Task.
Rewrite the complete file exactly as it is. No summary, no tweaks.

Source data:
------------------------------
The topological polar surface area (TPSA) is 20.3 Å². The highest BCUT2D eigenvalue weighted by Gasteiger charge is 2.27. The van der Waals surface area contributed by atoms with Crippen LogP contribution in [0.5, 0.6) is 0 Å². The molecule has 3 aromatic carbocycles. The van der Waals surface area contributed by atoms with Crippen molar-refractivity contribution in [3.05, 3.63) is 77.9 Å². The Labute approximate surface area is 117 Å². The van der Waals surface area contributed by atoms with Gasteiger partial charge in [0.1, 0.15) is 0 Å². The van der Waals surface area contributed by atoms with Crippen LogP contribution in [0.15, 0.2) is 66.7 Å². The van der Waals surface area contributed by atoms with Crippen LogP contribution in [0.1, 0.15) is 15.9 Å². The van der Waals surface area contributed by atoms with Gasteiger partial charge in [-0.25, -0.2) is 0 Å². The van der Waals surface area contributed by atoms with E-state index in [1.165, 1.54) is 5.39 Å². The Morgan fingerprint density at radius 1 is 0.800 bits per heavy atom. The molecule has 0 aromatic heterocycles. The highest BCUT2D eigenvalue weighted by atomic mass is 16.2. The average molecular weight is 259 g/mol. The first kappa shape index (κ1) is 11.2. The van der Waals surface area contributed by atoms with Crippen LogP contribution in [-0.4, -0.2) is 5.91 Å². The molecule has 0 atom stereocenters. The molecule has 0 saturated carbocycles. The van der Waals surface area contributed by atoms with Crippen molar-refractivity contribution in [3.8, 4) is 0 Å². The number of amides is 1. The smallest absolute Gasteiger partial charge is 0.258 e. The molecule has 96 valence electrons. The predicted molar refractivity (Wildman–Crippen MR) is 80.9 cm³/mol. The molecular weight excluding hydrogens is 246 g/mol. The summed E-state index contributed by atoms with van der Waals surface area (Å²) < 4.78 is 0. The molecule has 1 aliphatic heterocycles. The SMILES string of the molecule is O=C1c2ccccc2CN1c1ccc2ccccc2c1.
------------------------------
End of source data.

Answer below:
The topological polar surface area (TPSA) is 20.3 Å². The highest BCUT2D eigenvalue weighted by Gasteiger charge is 2.27. The van der Waals surface area contributed by atoms with Crippen LogP contribution in [0.5, 0.6) is 0 Å². The molecule has 3 aromatic carbocycles. The van der Waals surface area contributed by atoms with Crippen molar-refractivity contribution in [3.05, 3.63) is 77.9 Å². The Labute approximate surface area is 117 Å². The van der Waals surface area contributed by atoms with Gasteiger partial charge in [0.1, 0.15) is 0 Å². The van der Waals surface area contributed by atoms with Crippen LogP contribution in [0.15, 0.2) is 66.7 Å². The van der Waals surface area contributed by atoms with Crippen LogP contribution in [0.1, 0.15) is 15.9 Å². The van der Waals surface area contributed by atoms with Gasteiger partial charge in [-0.25, -0.2) is 0 Å². The van der Waals surface area contributed by atoms with E-state index in [1.165, 1.54) is 5.39 Å². The Morgan fingerprint density at radius 1 is 0.800 bits per heavy atom. The molecule has 0 aromatic heterocycles. The highest BCUT2D eigenvalue weighted by atomic mass is 16.2. The average molecular weight is 259 g/mol. The first kappa shape index (κ1) is 11.2. The van der Waals surface area contributed by atoms with Crippen LogP contribution in [-0.4, -0.2) is 5.91 Å². The molecule has 0 atom stereocenters. The molecule has 0 saturated carbocycles. The van der Waals surface area contributed by atoms with Crippen molar-refractivity contribution in [3.8, 4) is 0 Å². The number of amides is 1. The smallest absolute Gasteiger partial charge is 0.258 e. The molecule has 96 valence electrons. The predicted molar refractivity (Wildman–Crippen MR) is 80.9 cm³/mol. The molecular weight excluding hydrogens is 246 g/mol. The summed E-state index contributed by atoms with van der Waals surface area (Å²) < 4.78 is 0. The molecule has 1 aliphatic heterocycles. The SMILES string of the molecule is O=C1c2ccccc2CN1c1ccc2ccccc2c1.